Bloomsbury blends get an update
If you know how to get into Bloomsbury Blends — the coffee shop in Bloomsbury Books — through the back way, you might be an Ashland local.
Many people who have lived here for years don’t know that there’s a direct entrance into the cafe from Ender’s Alley, said Dharmendra Bengali, new co-owner of the coffee shop.
The rear entrance brings you through a short wooden gate into a backyard oasis of trickling water fountains, tall stalks of bamboo, and a cushy patio of mismatched furniture and picnic tables; a lounge you wouldn’t think would be nestled on the downtown strip and is quite hidden behind the surrounding buildings.
Bengali said he and his wife, Kimberly, are working on giving the place a facelift to make it a bit more comfortable for customers to lounge and stay a while.
When the couple took ownership of the cafe in July, Kimberly said, they began to clear out some of the random knick-knacks. They put in new floors and are slowly working to keep the space cozy but with fewer doilies.
The shop was approved for a liquor license this week, and the couple plan to begin serving local beer and wine.
“The goal is to make it super welcoming,” Kimberly said. “We want people to linger, enjoy that glass of wine with friends and just feel comfortable.”
They plan to serve wine made in Ashland, and a couple of local brews too. They’re considering extending the hours if customers want to linger later into the evening. The coffee shop is open from 7 a.m. to 7 p.m. daily except Sundays, when it’s open from 8 a.m. to 6 p.m.
Dharmendra, who has strong Indian roots, said he loves to cook and is working on adding some family recipes to the menu. His newest item is a recipe of his own creation: tandoori chicken wraps.
Kimberly said they want to add some healthful, vegan options to the menu, but will keep all the favorites. In the evenings, the cafe will offer tapas instead of full meals.
They’re also going to have soft acoustic music Thursdays through Saturdays. Kimberly said she’s spoken to the Lithia Park cello player Daniel Sperry about playing in the shop, and they’re open to hosting poetry nights and open mics.
“We definitely want to be respectful of the local establishments and the B&B behind us, so we won’t have any bands or loud music,” Dharmendra said. “We want people to be able to stay a while and enjoy conversation with each other.”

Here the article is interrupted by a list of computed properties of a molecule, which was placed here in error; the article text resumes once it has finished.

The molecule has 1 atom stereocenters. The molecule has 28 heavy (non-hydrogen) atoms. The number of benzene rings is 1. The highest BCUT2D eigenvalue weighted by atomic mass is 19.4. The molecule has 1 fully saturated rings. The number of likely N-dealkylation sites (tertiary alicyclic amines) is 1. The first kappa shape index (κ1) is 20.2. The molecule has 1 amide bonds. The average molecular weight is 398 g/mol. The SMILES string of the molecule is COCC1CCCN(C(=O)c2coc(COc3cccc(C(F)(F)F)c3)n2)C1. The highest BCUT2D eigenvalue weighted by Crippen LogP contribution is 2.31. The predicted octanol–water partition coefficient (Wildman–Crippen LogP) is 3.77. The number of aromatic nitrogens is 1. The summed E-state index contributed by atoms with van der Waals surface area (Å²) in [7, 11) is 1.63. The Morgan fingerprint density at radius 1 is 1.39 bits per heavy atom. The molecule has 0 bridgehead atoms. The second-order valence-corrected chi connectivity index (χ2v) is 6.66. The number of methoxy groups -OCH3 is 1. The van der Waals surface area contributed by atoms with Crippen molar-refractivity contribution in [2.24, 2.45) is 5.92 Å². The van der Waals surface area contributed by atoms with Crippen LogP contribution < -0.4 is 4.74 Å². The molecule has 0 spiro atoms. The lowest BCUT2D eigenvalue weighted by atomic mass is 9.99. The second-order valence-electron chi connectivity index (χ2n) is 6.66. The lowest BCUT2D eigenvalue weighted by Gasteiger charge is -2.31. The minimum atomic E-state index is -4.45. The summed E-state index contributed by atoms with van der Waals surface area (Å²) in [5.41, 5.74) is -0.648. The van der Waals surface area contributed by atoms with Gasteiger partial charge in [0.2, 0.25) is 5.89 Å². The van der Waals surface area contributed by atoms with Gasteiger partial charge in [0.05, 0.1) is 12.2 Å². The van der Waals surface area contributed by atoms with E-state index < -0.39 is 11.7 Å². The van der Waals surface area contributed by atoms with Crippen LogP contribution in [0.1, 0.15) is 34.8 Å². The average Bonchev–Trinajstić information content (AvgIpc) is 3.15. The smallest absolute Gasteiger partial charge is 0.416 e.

“Ashland is a community full of artists and creatives and this place is like a hub,” Kimberly said. “The regulars here have the most interesting stories. We’re having the time of our lives. I meet sculptors, writers, artists and accountants, you name it, and they’re all at the cafe and hanging out together. The people are lovely.”
The coffee shop features work from a different local artist each month and hosts the artist at First Fridays.
Dharmendra said this life is very different from the one his family came from, but they feel at home in Ashland. The couple and their young daughter lived in Fremont, California, for the past several years.
The last position Dharmendra held was a senior technical manager at a solar company in Silicon Valley. He said the work was high-stress and didn’t bring much sense of fulfillment.
The couple said they’d talked about opening a coffee shop or wine bar, as Dharmendra enjoys crafting his own wine and cooking, but they hadn’t planned to do so for a few more years.
On a road trip this year to visit his daughter in Beaverton, Dharmendra said he stopped in Ashland for gas, took a wrong turn and ended up in town.
Like most transplants in Ashland, he realized how special of a place it is and told Kimberly to check it out.
She found Bloomsbury Blends was for sale and the family made the move.
“We feel like we’ve won the lottery,” Kimberly said.
“Everything fell into place like dominoes,” Dharmendra said.
He said their daughter has started school at Walker Elementary and has acclimated very well.
“It’s very different than what we’re used to but it’s wonderful,” Dharmendra said.
The couple kept all the staff and said they are the perfect team.
“The staff are superstars,” Kimberly said. “They kind of make this place what it is. The perfect people that we would have chosen were already working here, and it was lovely. It feels like a family sometimes, and we hope people feel that when they come in. We want that family feeling and love to be extended to the general environment.”
Kimberly asks that when people come in, they say hello.
“We want to get to know people,” Kimberly said. “There’s so much opportunity for collaboration here. This city feels alive, as if the whole town is breathing. It feels like home.”
Contact Tidings reporter Caitlin Fowlkes at email@example.com or 541-776-4496. Follow her on Twitter @cfowlkes6.